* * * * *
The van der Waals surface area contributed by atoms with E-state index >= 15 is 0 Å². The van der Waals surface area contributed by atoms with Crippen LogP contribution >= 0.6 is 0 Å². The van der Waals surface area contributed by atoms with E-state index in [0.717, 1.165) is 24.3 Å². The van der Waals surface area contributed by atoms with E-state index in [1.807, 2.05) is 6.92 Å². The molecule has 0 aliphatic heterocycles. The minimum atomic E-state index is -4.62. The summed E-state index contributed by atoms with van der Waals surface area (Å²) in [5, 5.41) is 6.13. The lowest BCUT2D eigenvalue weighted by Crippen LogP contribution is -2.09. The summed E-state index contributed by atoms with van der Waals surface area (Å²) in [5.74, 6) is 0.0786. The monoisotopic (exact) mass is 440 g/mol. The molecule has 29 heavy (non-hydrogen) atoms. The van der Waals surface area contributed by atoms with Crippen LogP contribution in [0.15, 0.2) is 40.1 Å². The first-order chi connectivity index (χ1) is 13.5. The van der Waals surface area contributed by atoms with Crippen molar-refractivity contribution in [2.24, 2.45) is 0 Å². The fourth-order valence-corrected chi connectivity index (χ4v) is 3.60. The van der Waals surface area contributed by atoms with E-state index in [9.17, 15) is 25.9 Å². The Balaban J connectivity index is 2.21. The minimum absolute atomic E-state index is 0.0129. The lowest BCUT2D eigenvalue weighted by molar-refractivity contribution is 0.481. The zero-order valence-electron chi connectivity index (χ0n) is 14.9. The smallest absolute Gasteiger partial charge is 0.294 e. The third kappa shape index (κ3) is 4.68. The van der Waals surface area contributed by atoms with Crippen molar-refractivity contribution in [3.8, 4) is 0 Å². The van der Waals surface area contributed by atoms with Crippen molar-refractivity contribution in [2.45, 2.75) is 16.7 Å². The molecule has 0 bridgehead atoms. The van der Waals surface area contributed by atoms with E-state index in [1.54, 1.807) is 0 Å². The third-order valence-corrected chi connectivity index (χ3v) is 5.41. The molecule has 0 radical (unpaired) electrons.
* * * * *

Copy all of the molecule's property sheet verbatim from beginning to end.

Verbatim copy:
The van der Waals surface area contributed by atoms with E-state index >= 15 is 0 Å². The van der Waals surface area contributed by atoms with Crippen LogP contribution >= 0.6 is 0 Å². The van der Waals surface area contributed by atoms with E-state index in [0.717, 1.165) is 24.3 Å². The van der Waals surface area contributed by atoms with E-state index in [1.807, 2.05) is 6.92 Å². The molecule has 0 aliphatic heterocycles. The minimum atomic E-state index is -4.62. The summed E-state index contributed by atoms with van der Waals surface area (Å²) in [5, 5.41) is 6.13. The lowest BCUT2D eigenvalue weighted by Crippen LogP contribution is -2.09. The summed E-state index contributed by atoms with van der Waals surface area (Å²) in [5.74, 6) is 0.0786. The monoisotopic (exact) mass is 440 g/mol. The molecule has 29 heavy (non-hydrogen) atoms. The van der Waals surface area contributed by atoms with Crippen LogP contribution in [0.15, 0.2) is 40.1 Å². The first-order chi connectivity index (χ1) is 13.5. The van der Waals surface area contributed by atoms with Crippen molar-refractivity contribution in [2.24, 2.45) is 0 Å². The fourth-order valence-corrected chi connectivity index (χ4v) is 3.60. The van der Waals surface area contributed by atoms with E-state index in [9.17, 15) is 25.9 Å². The Balaban J connectivity index is 2.21. The minimum absolute atomic E-state index is 0.0129. The lowest BCUT2D eigenvalue weighted by molar-refractivity contribution is 0.481. The zero-order valence-electron chi connectivity index (χ0n) is 14.9. The smallest absolute Gasteiger partial charge is 0.294 e. The third kappa shape index (κ3) is 4.68. The van der Waals surface area contributed by atoms with Crippen molar-refractivity contribution in [3.8, 4) is 0 Å². The van der Waals surface area contributed by atoms with Crippen molar-refractivity contribution in [2.45, 2.75) is 16.7 Å². The molecule has 0 bridgehead atoms. The van der Waals surface area contributed by atoms with E-state index in [1.54, 1.807) is 0 Å². The third-order valence-corrected chi connectivity index (χ3v) is 5.41. The molecule has 0 radical (unpaired) electrons.